Most teachers never struggle to find things to do during the holidays. But if your are stuck for ideas, stuck in a plane or just stuck inside, here are some things I have read, watched and listened to over the last few months.
Watch: The Inside Job
This is a nice documentary movie about the Global Financial Crisis and meltdown that occurred during late 2008. Narrated by Matt Damon it is perhaps the most comprehensive overview of the issues and contained rafts of excellent interviews. It was pretty balanced and even a little humorous at times. If you are having a quite day you could add on the film Wall Street: – Money Never Sleeps as a nice prologue.
Listen: More or less: Tim Harford “The Undercover Economist”
Podcast Subscription – BBC Radio 4 (22 episodes)
Tim Harford is a excellent journalist who presents a weekly 30min show about Economics and Statistics on BBC Radio 4. The format is very easy to follow, intuitive and very educational. Each week the show goes into some depth about a recent economic issues and tries to dispel the statistical myths sometimes portrayed by the media or politicians. The format is canny and other the presenters are always humourous. Occasionally it can get a bit intellectually challenging, but the examples are excellent. Many of the topics covered would be perfect resources to use in the classroom. Some of the good podcast episodes are linked below.
- How useful is GDP? 22 Apr 2011 – link
- Youth Unemployment: 08 Apr 2011 – link
- Big numbers and VAT taxes 07 Jan 11 – link
I would envisage using the podcasts as a homework activity and perhaps asking students to put the ideas into words and using the skill of summarising. This is also a good example of how students could podcast themselves from within the classroom and make a class radio station which analysed economic events. This could provide a nice foundation for thier internal assessment work.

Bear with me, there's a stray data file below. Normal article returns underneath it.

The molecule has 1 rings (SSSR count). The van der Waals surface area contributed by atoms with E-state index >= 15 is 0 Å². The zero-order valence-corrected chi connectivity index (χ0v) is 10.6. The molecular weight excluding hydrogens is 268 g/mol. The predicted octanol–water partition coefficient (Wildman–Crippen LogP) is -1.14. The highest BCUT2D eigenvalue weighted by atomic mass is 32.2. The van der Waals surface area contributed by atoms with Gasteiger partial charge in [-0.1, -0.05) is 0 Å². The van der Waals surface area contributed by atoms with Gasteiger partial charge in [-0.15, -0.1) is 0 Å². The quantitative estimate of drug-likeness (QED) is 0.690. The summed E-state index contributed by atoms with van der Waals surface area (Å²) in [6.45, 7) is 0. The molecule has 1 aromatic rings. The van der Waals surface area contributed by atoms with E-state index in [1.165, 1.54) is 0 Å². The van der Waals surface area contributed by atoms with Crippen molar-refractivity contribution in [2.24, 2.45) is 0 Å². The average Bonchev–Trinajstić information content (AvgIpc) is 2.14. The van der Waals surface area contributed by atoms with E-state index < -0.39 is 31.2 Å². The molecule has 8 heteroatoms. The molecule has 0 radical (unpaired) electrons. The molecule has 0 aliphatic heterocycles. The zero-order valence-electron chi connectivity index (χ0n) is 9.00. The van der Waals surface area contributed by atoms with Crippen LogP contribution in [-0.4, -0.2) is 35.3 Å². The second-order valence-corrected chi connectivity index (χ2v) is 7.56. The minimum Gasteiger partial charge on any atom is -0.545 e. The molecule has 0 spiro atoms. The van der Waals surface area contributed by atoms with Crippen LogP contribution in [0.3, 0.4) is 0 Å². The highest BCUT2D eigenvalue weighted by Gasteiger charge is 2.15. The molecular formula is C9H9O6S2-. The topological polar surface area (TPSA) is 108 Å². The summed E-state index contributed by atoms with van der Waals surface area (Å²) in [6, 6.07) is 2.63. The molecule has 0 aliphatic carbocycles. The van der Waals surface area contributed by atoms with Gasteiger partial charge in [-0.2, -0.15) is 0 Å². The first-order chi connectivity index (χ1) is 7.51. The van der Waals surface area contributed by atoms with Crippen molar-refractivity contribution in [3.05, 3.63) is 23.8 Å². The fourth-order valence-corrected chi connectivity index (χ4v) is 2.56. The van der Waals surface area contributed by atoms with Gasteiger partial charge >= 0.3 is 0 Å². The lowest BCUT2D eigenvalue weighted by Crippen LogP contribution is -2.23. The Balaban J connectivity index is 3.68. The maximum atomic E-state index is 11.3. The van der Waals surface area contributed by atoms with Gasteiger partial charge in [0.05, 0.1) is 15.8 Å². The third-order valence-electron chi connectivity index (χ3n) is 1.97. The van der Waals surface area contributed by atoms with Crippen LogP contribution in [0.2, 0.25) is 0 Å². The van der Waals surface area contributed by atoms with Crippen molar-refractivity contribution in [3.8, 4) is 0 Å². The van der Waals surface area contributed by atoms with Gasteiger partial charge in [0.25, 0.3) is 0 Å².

Read: Richistan: A Journey Through the American Wealth Boom and the Lives of the New Rich
This is perhaps the easiest read I have had in a while and is a insightful look into the life of the wealthy in the US. It is written by a senior editor from the Wall Street Journal – Robert Frank, so therefore covers the economic impacts of the wealth boom by explaining income disparities and clever use of statistics.
The full review is below
Editorial Review – Library Journal vol. 132 iss. 11 p. 78 (c) 06/15/2007Wall Street Journal senior special writer Frank got the idea for this book when he stumbled across the statistic that the number of U.S. millionaire households has doubled since 1995. His research took a scenic turn when he made it his full-time focus to study the lifestyles of the rich and richer. These well-heeled folks make their homes in Richistan, a metaphorical land of nine million souls, inhabited by the nouveaux riches (a term Frank implies without using) who have made—not inherited—their fortunes. Their politics and lifestyles vary by their socioeconomic stratum within Richistan. Upper Richistan is where things begin to get interesting: on these lavish estates, each household is worth more than $100 million and spends an average of $182,000 on wristwatches each year. And we haven’t even visited the hamlet of Billionaireville yet. Overall, the author argues, the concentrated wealth of Richistan is great for the economy—and for the veritable army of workers hired to manage the complicated lives of some very conspicuous consumers. Cruising around in private jets and yachts, Richistanis size up one another’s assets and invite one another to their charity balls. Frank’s private tour of the very real inhabitants of the comical, magical land of Richistan will be popular in public library business collections. [See Prepub Alert, LJ 12/06.]—Carol J. Elsen, Univ. of Wisconsin, Whitewater